Hannah Höch( 1889-1978) is best known as one of the originators of the medium of photomontage, and the only female member of the Berlin Dada group, an artistic grouping which protested the unprecedented destruction of World War I by putting into question all prexisting rules, traditions, and conventions. Höch created some of the most memorable and radical images of the period from photographs clipped from mass-media periodicals, a method she used throughout her career. The large and complex Cut with the Kitchen Knife… (1919 20) juxtaposes pictures of the “anti-Dada”, the establishment, with those of intellectuals and artists, and suggests, somewhat naively that the newly enfranchised women of Germany would soon “cut” through the male, patriarchal, beer swilling, wench pinching culture.
She cuts up faces and bodies and fits together parts mismatched in size, color, and style, achieving through paper surgery, a biting critique on the folly of beauty culture. Even the most painstaking and time consuming pieces convey a sense of spontaneity and freshness.
However, the nostalgic vision of artists as heroic, belies the depraved recollections of many Dadaist artists; many were called, but few were chosen amid a cast of talentless visual artists, literary beggars, and leeches who were no less pathetic then, than they would be today. Though the zeitgeist held a certain lack of pretentiousness, there is the irritating bias towards making suffering seem chic. Yet the lie is not only that it’s not, but those who are born from disadvantaged backgrounds, the poor, know it’s not, and only bourgeois elitists who go slumming , would think it is and try to embellish and create an urban legend around it.
Nonetheless,the context of Weimar Germany, and its inherent complications and contradictions nurtured this form of underground art that aesthetically conveyed a nuanced foreboding and vulnerability that only the imminent spectre of war can produce.the photomontage technique was the perfect metaphor for the disconnect and fragmentation, and attempt at attachment that existed when everyday seemed like a twilight year. Weimar Berlin likely resembled Paris at the same time Henry Miller described it in Tropic of Cancer as ”bloated pages of ecstasy slimed with excrement ”.
” The political parties had finally been dissolved, and it remained only to sweep away the democratic debris. The pretense of a coalition government had vanished. Hitler, far from being contained by the conservatives, had made them his prisoners. He still made his moves with a degree of caution until he was ready to strike down or assimilate non-Nazis, but when he was ready he struck with deadly precision.”( The Unmaking of Adolf Hitler, Davidson )
The prevailing view of art in the crumbling Weimar was anchored in varying interpretations of a post metaphysical conception of art that would be consistent or tailored to the accepted ”inner truth” of National Socialism. A fascist conception of fusing modern technology to the hot impulses and flashes of intuitive truth known as ”lived experiences”( erlebnis) The idea of erlebnis was a metaphysical precursor to naturalism embodied in the doctrine of the ”blond beast” which according to Heidegger, represented everything wrong-headed about the usual Nazi interpretation of Nietzsche. Nonetheless, Heidegger and others, plodded on in the ego-driven belief they were at the forefront of a purient new guard in Western Culture.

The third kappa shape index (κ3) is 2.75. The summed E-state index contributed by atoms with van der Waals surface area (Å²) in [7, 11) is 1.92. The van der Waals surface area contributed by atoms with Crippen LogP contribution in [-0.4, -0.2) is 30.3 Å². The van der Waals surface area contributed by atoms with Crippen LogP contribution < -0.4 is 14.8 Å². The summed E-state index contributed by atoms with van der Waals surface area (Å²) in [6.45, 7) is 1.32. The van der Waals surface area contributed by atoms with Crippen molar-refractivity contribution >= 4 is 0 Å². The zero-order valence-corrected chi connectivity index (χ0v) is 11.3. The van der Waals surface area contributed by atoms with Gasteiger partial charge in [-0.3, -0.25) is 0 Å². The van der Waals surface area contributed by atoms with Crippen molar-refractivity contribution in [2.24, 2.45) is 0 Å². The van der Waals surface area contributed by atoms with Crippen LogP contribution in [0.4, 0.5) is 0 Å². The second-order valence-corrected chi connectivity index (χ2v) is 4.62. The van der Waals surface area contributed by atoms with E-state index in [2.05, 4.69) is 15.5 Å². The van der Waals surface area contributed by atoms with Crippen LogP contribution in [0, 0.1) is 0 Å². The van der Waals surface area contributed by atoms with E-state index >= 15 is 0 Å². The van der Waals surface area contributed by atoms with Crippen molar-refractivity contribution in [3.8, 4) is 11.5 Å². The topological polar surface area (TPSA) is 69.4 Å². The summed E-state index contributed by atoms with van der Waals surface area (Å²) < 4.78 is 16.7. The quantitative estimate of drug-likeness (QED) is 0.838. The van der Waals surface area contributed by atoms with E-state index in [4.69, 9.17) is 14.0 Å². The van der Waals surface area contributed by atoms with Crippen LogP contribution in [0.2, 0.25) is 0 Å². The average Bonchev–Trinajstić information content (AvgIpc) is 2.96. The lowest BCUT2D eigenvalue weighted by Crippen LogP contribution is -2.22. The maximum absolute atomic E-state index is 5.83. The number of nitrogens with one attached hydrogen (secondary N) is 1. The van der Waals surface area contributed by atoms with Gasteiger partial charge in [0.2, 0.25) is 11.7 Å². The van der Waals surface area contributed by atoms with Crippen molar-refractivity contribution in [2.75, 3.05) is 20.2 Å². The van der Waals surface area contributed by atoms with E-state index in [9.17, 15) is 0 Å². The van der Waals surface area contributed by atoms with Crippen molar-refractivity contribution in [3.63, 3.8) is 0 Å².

”An idealist in the tradition of German nationalism, Heidegger’s fate was to be that of the faithless thinker, ultimately disloyal to German fascism because it was not sufficiently metaphysical, yet unable to reconcile himself to western liberalism because it was, in his estimation, the political self-consciousness of technicity. For this reason, Heidegger ended the war digging ditches, having been ousted by German university authorities acting at the behest of state fascism as the University of Freiburg’s “most dispensable Professor.”… For Heidegger, National Socialists were not sufficiently self-conscious metaphysically, too trapped in the particularities of politics, to be capable finally of realizing the ontology of the fascist moment: delivering the metaphysical possibilities of (German) folk-community into concrete historical realization. To the tribal consciousness of fascism, Heidegger remained a metaphysician of dasein. Ironically, his prescience concerning the fading away of second-order (National Socialist) fascism before the coming to be of first-order (virtual) fascism ultimately made of his thought a historical incommensurability: too metaphysically pure for the direct action, “hand to mouth” politics of German fascism; and yet too radically deconstructive of the claims of technological rationality to find its home in liberalism. “Homeless thought.”( Arthur Kroker, Hyper- Heidegger)